November 20, 2019
There are three types of reels that are commonly used for freshwater fishing: spincast, spinning, and casting reels. Spincast and casting reels are used with casting rods, which commonly feature a trigger reel seat and have the guides placed on top of the rod. A spinning reel is used with a spinning rod, which has no reel seat trigger and guide placement is on the bottom side of the rod.
Let’s focus on reels first. A spincast reel, sometimes called a button reel, is an excellent choice for a beginner fishing pole. This is a closed face reel, which means that the line passes through a small hole on the front cover of the reel, and the spool of line is completely enclosed. To cast your bait, you depress the button with your thumb, give the fishing rod a quick flick backward then forward, and release the thumb button on the forward movement. While depressed, the button locks the line in place. When you release the button, it releases the line allowing you to cast, or throw, your bait. It is really easy to learn to cast and catch fish with a spincast reel.
A spinning reel is an excellent choice for anglers of all experience and skill levels, and because it is trouble free and reliable, it is our recommended choice. The spool is exposed which makes it very easy for line to come off when casting the bait. It also enables tangles or knots to be easily resolved. Spinning reels are cast by holding the line with your finger, opening the bail (the part that rotates around the spool to wind line on when the handle is cranked), make a quick flick of the fishing rod backward then forward and release the line on the forward motion. Crank the handle and the bail springs closed to capture the line and wrap it around the spool. A spinning reel is a little more difficult to use than a spincast reel, but with a little practice everyone from kids to adults can use one. We designed our RODgeeks RG-42 travel fishing rod as a spinning rod, and we include an excellent spinning reel with the combo or complete kit.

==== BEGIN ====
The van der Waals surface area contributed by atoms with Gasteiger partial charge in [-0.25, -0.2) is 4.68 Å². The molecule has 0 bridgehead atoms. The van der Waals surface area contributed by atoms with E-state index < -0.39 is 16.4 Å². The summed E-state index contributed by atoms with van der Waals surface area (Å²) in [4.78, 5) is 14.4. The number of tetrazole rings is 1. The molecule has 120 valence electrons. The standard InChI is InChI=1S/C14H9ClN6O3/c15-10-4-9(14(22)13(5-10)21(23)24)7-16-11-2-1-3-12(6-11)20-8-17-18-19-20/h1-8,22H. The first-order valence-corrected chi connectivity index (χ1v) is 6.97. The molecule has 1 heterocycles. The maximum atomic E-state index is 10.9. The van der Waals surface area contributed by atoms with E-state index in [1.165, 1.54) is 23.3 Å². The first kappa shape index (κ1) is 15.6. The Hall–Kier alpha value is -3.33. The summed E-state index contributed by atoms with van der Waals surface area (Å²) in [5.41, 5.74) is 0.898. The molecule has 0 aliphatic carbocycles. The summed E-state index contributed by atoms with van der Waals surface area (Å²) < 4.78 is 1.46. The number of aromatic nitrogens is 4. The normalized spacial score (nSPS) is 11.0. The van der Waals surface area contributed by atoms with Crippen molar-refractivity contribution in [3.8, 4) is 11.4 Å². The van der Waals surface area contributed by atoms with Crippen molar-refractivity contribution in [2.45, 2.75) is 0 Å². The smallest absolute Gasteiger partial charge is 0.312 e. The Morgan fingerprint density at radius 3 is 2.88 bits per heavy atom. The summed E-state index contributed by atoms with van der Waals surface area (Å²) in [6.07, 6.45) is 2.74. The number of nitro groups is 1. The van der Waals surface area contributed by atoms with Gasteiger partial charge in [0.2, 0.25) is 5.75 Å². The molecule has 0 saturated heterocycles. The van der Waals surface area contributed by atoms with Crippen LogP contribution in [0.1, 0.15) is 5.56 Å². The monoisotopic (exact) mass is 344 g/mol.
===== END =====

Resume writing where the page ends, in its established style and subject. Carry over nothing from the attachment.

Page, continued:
A casting reel is an excellent choice for someone who wants very strong gearing to fish heavy baits in heavy structure. When the reel is cranked the line is fed directly onto the spool and this winch-like setup gives the angler a lot of mechanical power and control. To cast this reel, you depress a spool release lever, hold the spool with your thumb, (typically) use a two-handed cast to flick the fishing rod backward then forward, and release the spool by lifting your thumb on the forward cast. But there is an additional step required with a casting reel – you must clamp down on the spool with your thumb as soon as the bait hits the surface of the water. This is necessary because the bait decorates quickly when it hits the water but the spool will have momentum from the cast and continue to rotate after the bait slows down. Since the cast bait is no longer pulling line from the spool, the excess line coming off of the rotting spool accumulates in the reel and causes a big, knotted up mess called a backlash. This often is referred to as a bird’s nest, and it can take a long time to clear. Using a casting reel takes a fair amount of proficiency and is not recommended for a beginner.
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